Interoperability is a key element in software today. I'm often shocked when I read about how many big organizations (here in Denmark, typically governmental organizations) that still try to build the famous 1-big-system-that-does-it-all. And those projects always fail. Even if they 'succeed' it's usually still a failure cause the system is outdated the moment it reaches production.
The trick to success is as always: divide and conquer. Use the best software for each task - and ensure the systems can work together. This is where API's come into play, and I've done my fair share of them. I still find it intriguing though. An API is really just a UI for developers implementing solutions based on software products - and making the ideal API can be quite tricky. There are so many choices to take.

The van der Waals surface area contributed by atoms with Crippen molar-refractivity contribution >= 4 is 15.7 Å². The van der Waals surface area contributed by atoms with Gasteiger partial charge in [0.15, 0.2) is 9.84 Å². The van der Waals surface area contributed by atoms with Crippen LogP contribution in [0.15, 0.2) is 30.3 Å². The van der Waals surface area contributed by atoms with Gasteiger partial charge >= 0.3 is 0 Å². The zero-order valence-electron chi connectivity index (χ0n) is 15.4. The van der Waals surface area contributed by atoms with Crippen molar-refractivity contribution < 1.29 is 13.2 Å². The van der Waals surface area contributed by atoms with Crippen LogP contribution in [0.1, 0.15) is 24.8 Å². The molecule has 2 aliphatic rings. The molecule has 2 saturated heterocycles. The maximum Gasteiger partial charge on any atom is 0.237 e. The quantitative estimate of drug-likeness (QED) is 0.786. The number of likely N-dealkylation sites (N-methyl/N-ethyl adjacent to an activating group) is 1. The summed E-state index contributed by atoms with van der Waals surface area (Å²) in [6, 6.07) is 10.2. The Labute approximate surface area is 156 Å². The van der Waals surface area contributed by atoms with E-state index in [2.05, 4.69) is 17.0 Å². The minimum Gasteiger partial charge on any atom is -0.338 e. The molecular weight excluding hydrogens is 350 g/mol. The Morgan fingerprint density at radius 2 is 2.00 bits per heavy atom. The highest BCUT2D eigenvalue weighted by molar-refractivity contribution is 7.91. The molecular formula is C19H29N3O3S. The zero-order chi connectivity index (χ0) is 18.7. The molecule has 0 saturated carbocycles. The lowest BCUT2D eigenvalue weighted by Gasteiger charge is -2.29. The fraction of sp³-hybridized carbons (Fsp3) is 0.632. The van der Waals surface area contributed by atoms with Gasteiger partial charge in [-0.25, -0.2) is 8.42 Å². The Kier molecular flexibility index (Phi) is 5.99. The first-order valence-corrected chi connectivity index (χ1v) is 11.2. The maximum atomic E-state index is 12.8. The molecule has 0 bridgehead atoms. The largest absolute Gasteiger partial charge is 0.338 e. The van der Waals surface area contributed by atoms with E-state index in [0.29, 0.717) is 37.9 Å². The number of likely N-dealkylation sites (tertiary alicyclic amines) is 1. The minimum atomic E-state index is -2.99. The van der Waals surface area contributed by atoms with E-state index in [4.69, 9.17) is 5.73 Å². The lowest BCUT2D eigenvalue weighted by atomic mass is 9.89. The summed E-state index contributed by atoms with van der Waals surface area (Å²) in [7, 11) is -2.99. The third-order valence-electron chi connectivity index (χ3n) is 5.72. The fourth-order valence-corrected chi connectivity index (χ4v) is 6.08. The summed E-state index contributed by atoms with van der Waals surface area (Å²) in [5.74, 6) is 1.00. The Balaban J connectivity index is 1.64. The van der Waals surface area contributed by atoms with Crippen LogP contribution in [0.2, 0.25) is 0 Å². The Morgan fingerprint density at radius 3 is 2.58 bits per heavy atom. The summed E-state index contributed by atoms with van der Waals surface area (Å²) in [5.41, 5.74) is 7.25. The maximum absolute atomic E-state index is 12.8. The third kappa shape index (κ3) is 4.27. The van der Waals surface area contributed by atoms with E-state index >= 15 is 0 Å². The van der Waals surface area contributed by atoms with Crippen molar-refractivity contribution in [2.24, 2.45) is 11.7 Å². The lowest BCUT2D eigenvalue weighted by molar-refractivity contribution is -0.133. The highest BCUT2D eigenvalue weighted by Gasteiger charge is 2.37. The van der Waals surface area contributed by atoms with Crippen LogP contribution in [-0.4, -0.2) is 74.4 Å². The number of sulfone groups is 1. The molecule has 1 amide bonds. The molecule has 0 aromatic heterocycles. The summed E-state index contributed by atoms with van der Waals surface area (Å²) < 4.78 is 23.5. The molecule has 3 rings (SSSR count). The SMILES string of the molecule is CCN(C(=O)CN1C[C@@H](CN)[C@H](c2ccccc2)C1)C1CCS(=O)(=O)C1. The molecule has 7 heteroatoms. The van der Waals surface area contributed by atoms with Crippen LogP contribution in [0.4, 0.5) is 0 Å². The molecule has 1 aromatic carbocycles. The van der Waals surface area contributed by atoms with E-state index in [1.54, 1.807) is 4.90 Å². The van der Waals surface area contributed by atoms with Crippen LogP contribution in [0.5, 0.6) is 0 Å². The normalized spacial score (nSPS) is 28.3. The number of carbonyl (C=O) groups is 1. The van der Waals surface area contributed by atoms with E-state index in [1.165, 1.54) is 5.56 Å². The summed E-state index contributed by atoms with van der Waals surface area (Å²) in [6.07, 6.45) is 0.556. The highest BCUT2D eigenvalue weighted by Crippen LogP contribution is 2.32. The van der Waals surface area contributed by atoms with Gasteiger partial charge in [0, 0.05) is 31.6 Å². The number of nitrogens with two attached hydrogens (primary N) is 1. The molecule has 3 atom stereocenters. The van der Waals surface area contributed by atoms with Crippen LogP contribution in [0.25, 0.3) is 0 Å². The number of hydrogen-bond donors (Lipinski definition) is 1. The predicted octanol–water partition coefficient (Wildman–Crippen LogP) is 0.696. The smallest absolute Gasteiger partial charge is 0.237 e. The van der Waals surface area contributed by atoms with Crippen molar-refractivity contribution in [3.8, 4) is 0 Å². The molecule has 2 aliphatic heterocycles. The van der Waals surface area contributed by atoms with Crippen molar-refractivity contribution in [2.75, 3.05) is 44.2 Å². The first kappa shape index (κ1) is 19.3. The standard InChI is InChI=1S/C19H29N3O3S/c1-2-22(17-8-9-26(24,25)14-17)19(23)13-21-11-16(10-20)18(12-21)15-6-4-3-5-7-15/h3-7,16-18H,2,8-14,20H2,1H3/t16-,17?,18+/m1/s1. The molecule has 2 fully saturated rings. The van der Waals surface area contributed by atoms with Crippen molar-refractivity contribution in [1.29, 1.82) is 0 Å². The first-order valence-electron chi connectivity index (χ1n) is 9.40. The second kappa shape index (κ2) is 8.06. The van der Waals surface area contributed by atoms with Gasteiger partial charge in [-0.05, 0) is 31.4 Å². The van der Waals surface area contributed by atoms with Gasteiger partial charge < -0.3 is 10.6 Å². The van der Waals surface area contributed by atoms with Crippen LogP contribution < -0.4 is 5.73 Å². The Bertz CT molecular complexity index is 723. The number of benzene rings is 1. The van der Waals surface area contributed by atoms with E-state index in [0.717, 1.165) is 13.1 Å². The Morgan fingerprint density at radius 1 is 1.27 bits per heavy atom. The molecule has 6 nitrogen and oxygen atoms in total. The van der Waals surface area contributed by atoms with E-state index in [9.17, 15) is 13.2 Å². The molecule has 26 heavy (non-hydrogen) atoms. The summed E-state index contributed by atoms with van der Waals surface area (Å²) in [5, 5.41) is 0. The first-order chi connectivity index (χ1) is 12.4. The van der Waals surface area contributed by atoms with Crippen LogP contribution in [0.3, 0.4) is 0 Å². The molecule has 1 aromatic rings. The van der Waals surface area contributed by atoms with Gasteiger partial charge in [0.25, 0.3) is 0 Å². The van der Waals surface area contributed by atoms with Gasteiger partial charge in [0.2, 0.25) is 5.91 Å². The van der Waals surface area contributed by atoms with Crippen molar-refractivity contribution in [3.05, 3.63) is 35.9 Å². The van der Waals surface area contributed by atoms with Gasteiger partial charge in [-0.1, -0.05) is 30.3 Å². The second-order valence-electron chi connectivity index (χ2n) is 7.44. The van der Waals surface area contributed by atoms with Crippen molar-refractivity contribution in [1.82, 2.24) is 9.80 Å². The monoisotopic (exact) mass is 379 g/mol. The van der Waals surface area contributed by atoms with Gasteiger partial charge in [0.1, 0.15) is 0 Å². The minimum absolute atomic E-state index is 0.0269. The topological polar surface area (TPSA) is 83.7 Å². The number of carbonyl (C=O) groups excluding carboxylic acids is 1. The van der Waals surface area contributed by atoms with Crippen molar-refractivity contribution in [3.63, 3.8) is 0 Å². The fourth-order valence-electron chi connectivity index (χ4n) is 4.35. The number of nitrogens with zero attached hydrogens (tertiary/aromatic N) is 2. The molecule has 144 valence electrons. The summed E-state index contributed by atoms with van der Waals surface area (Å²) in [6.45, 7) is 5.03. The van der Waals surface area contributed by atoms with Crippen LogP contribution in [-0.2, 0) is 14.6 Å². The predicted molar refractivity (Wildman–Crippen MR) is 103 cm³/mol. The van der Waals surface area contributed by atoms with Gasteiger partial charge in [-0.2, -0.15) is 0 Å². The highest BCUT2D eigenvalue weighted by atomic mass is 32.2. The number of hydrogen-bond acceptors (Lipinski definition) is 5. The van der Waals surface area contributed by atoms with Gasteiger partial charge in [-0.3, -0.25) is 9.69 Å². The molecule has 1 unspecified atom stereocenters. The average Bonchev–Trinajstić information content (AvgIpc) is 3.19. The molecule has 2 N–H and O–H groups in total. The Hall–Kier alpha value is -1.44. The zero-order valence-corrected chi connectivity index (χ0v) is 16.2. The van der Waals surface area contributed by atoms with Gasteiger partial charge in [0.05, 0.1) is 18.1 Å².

I've build and used many API's. Both assembly based, but today, more often than not - it's REST based. And some of the best systems I have worked with have started with an API first approach - and then build a UI on top of the same API that other developers can use to integrate. This is so much nicer than the API's that are retrofitted on top of an already existing system to get a checkbox in the "API" row of the RFP...But I suppose we've all been there.